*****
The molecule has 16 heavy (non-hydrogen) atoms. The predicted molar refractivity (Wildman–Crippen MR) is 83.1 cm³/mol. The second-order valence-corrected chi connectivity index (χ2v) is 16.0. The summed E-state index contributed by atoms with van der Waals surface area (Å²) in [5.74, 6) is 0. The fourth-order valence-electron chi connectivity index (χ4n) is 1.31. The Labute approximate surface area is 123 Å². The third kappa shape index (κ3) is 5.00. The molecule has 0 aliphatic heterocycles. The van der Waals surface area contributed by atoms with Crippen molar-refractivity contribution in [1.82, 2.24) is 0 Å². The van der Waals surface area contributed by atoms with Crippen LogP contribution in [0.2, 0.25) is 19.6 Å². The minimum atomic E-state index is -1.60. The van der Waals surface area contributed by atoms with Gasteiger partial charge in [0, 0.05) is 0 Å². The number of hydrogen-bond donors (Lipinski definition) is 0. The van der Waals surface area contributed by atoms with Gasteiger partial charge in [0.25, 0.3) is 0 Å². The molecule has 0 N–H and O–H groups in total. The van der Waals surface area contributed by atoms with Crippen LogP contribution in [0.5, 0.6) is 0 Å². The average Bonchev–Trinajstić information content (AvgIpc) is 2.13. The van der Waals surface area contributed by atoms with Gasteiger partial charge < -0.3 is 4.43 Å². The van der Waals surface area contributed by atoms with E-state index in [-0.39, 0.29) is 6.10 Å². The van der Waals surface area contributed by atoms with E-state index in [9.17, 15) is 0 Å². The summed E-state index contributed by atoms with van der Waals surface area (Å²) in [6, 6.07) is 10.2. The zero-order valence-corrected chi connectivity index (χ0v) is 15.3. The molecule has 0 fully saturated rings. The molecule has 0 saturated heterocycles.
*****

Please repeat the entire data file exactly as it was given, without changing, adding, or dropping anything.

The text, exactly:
The molecule has 16 heavy (non-hydrogen) atoms. The predicted molar refractivity (Wildman–Crippen MR) is 83.1 cm³/mol. The second-order valence-corrected chi connectivity index (χ2v) is 16.0. The summed E-state index contributed by atoms with van der Waals surface area (Å²) in [5.74, 6) is 0. The fourth-order valence-electron chi connectivity index (χ4n) is 1.31. The Labute approximate surface area is 123 Å². The third kappa shape index (κ3) is 5.00. The molecule has 0 aliphatic heterocycles. The van der Waals surface area contributed by atoms with Crippen molar-refractivity contribution in [1.82, 2.24) is 0 Å². The van der Waals surface area contributed by atoms with Crippen LogP contribution in [0.2, 0.25) is 19.6 Å². The minimum atomic E-state index is -1.60. The van der Waals surface area contributed by atoms with Gasteiger partial charge in [0, 0.05) is 0 Å². The number of hydrogen-bond donors (Lipinski definition) is 0. The van der Waals surface area contributed by atoms with Gasteiger partial charge in [0.25, 0.3) is 0 Å². The molecule has 0 N–H and O–H groups in total. The van der Waals surface area contributed by atoms with Crippen LogP contribution in [0.5, 0.6) is 0 Å². The average Bonchev–Trinajstić information content (AvgIpc) is 2.13. The van der Waals surface area contributed by atoms with Gasteiger partial charge < -0.3 is 4.43 Å². The van der Waals surface area contributed by atoms with E-state index in [-0.39, 0.29) is 6.10 Å². The van der Waals surface area contributed by atoms with E-state index in [9.17, 15) is 0 Å². The summed E-state index contributed by atoms with van der Waals surface area (Å²) in [6, 6.07) is 10.2. The zero-order valence-corrected chi connectivity index (χ0v) is 15.3. The molecule has 0 fully saturated rings. The molecule has 0 saturated heterocycles.